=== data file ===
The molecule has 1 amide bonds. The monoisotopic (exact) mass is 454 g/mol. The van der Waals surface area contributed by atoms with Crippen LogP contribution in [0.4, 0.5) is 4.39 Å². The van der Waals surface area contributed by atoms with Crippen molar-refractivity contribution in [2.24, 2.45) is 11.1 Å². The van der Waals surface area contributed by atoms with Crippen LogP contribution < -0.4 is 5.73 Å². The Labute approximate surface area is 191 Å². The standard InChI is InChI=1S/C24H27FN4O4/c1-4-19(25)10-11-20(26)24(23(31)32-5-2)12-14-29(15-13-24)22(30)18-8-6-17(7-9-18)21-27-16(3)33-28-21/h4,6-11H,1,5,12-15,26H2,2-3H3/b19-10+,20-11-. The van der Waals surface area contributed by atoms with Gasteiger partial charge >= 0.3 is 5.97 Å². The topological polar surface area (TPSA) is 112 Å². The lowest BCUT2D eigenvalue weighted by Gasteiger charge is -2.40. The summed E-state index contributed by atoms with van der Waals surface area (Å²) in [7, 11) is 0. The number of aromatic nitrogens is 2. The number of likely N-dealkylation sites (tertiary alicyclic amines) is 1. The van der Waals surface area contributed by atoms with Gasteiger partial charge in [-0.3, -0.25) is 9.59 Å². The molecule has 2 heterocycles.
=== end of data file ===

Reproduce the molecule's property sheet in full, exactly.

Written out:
The molecule has 1 amide bonds. The monoisotopic (exact) mass is 454 g/mol. The van der Waals surface area contributed by atoms with Crippen LogP contribution in [0.4, 0.5) is 4.39 Å². The van der Waals surface area contributed by atoms with Crippen molar-refractivity contribution in [2.24, 2.45) is 11.1 Å². The van der Waals surface area contributed by atoms with Crippen LogP contribution < -0.4 is 5.73 Å². The Labute approximate surface area is 191 Å². The standard InChI is InChI=1S/C24H27FN4O4/c1-4-19(25)10-11-20(26)24(23(31)32-5-2)12-14-29(15-13-24)22(30)18-8-6-17(7-9-18)21-27-16(3)33-28-21/h4,6-11H,1,5,12-15,26H2,2-3H3/b19-10+,20-11-. The van der Waals surface area contributed by atoms with Gasteiger partial charge >= 0.3 is 5.97 Å². The topological polar surface area (TPSA) is 112 Å². The lowest BCUT2D eigenvalue weighted by Gasteiger charge is -2.40. The summed E-state index contributed by atoms with van der Waals surface area (Å²) in [7, 11) is 0. The number of aromatic nitrogens is 2. The number of likely N-dealkylation sites (tertiary alicyclic amines) is 1. The van der Waals surface area contributed by atoms with Gasteiger partial charge in [-0.3, -0.25) is 9.59 Å². The molecule has 2 heterocycles.